7 November 2017
Sol 1870-1871: Back in the groove
Posted by Ryan Anderson
Above is a Navcam image of Curiosity’s location after a successful drive on Sol 1869. The shadows show the Robotic Arm (RA) and turret on the left, and the Remote Sensing Mast (RSM) to the lower right. I can’t help but think that Curiosity is giving us a ‘high-five’ for another stellar drive!
Today we planned a jam-packed 2 sols of remote and contact science as we continue our journey along the Vera Rubin Ridge (VRR). On the first sol, Sol 1870, we’ll do a ChemCam observation on the bedrock target ‘Waboomberg,’ followed by some Mastcam imaging of nearby VRR features, including exposed rock layers and light-colored bedrock. We’ll then use the DRT to brush the surface on target ‘Platberg,’ which is followed by MAHLI imaging and an APXS analysis. We’ll do additional APXS and MAHLI observations on Waboomberg.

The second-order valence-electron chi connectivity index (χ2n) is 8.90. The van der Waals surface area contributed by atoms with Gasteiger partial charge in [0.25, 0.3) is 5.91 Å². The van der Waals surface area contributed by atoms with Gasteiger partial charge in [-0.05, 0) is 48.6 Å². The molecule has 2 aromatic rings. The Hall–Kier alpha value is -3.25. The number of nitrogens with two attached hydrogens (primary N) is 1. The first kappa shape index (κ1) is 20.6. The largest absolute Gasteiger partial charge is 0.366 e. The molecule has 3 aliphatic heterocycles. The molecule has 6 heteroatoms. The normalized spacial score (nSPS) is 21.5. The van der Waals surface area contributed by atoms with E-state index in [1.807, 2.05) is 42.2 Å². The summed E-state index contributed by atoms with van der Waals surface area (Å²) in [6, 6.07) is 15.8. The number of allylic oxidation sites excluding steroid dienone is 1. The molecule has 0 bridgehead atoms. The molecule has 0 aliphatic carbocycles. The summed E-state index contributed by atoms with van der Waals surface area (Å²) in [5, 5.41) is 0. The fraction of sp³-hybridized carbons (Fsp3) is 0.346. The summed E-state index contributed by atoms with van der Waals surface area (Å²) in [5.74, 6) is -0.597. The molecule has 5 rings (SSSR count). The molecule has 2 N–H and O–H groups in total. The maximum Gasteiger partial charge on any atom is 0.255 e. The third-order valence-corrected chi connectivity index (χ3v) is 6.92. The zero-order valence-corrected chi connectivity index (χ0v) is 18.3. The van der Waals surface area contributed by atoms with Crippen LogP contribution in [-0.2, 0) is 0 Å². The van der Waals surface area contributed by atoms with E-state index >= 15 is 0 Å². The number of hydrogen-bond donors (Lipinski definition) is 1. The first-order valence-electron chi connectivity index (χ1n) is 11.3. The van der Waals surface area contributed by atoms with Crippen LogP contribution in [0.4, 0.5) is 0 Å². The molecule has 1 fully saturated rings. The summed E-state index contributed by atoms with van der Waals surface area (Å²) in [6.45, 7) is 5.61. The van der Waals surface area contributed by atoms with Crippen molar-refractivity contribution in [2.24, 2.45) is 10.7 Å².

On the second sol, Sol 1871, we’ll continue our science observations by using ChemCam and Mastcam multispectral to target Platberg. It’s quite common that we use multiple instruments on a single target – this is to corroborate datasets and give us a more complete, thorough analysis. We’ll take an additional Mastcam image of ‘St. Lucia’ to look at some interesting bedrock features by Curiosity’s wheel. Finally, we’ve planned a nice suite of ENV activities, which will include DAN, REMS, a Mastcam tau, and a Mastcam line-of-sight extinction image. To wrap up the plan, we’ll drive to our next VRR stop, take some standard post-drive images, and set ourselves up for an exciting weekend of science on Mars!
Written by Rachel Kronyak, Planetary Geologist at University of Tennessee